Ireland’s deputy premier described the Salisbury chemical attack as an affront to international law and order as he announced the expulsion of one Russian diplomat.
Simon Coveney expressed solidarity with the UK as he confirmed Ireland as the latest country to take action against Moscow in the wake of the nerve agent assassination bid.
Former Russian intelligence officer Sergei Skripal and his daughter Yulia remain critically ill in hospital following the March 4 attack, which has been widely blamed on Russia.
Tanaiste and foreign affairs minister Mr Coveney announced the expulsion after briefing cabinet colleagues at Government Buildings on Tuesday morning.
“The use of chemical weapons, including the use of any toxic chemicals as weapons, by anyone, anywhere, is particularly shocking and abhorrent,” he said.
“The attack in Salisbury was not just an attack against the United Kingdom, but an affront to the international rules-based system on which we all depend for our security and well-being.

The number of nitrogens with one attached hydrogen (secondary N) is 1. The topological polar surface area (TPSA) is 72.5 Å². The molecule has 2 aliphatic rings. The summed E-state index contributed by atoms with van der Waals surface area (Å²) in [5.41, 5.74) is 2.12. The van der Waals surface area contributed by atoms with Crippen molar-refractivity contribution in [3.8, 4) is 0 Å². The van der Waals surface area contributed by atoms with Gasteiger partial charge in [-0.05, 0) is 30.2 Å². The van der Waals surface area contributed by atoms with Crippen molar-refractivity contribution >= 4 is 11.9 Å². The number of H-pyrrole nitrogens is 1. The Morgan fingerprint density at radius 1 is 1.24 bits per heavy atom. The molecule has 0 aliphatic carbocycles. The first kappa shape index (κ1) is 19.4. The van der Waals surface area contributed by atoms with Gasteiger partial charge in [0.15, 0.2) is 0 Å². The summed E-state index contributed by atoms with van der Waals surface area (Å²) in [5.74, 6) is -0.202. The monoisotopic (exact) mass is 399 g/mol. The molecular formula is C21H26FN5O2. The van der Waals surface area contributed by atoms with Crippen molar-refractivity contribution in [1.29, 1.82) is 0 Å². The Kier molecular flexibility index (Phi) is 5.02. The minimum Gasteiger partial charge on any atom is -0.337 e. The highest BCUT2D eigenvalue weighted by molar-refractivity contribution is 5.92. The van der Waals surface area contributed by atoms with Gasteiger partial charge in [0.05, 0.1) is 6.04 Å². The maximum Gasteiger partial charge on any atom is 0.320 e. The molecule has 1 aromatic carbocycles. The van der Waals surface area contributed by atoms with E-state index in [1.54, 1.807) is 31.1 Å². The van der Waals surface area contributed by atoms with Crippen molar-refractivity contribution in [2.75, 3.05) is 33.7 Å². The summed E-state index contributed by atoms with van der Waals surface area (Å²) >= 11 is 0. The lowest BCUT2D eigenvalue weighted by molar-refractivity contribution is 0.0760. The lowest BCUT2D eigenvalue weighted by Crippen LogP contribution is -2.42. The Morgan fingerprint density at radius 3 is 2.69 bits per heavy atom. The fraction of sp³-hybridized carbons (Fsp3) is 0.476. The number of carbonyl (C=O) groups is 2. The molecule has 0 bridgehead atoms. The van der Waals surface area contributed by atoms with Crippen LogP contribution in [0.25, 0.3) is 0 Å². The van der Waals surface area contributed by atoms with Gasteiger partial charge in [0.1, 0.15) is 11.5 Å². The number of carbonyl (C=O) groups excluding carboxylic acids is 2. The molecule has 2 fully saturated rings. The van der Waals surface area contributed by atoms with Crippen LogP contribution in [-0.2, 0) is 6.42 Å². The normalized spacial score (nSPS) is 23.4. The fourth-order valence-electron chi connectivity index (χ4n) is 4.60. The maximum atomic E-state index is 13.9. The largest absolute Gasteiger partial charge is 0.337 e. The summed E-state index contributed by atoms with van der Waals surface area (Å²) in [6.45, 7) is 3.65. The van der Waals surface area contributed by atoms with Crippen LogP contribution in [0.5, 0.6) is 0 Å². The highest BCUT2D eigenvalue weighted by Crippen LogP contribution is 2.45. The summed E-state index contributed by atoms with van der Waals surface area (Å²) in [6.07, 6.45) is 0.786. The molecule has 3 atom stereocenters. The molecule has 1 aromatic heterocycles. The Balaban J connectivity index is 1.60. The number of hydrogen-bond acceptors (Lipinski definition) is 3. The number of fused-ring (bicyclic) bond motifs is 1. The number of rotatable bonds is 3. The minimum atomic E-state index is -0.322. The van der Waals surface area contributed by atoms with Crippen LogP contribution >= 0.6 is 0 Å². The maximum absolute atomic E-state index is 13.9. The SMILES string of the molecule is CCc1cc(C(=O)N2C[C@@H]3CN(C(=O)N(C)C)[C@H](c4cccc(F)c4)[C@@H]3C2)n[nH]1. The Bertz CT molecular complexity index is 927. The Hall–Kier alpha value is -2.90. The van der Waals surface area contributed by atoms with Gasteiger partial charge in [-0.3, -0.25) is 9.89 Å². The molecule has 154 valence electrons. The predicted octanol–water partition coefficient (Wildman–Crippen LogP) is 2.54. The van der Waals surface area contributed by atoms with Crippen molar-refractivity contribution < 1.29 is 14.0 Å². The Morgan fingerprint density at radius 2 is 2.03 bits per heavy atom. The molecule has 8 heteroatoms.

“In light of the European Council conclusions, and following an assessment conducted by the security services and relevant departments, I have briefed the Government on my intended course of action.
“The Secretary General of the Department of Foreign Affairs and Trade has subsequently met with the Ambassador of the Russian Federation and informed him that the accreditation of a member of his staff with diplomatic status is to be terminated, in line with the provisions of the Vienna Convention on Diplomatic Relations.
“The individual in question is required to leave the jurisdiction.”
Russia has 17 accredited diplomats working out of the Russian embassy in Rathgar in south Dublin.
Ahead of an anticipated expulsion announcement, Russia’s ambassador to Ireland, Yury Filatov, had warned against any action that might “ruin” the relationship between the two countries.
“We should be concerned about the best interest of the Irish public and best interest of the Russian public - the Irish/Russian relations,” he told RTE on Monday night.
“We have a huge amount of good will, we have a very nice relationship - positive, constructive, stable relations, open dialogue and good business.
“I don’t see anything which would really point to the necessity to ruin it.”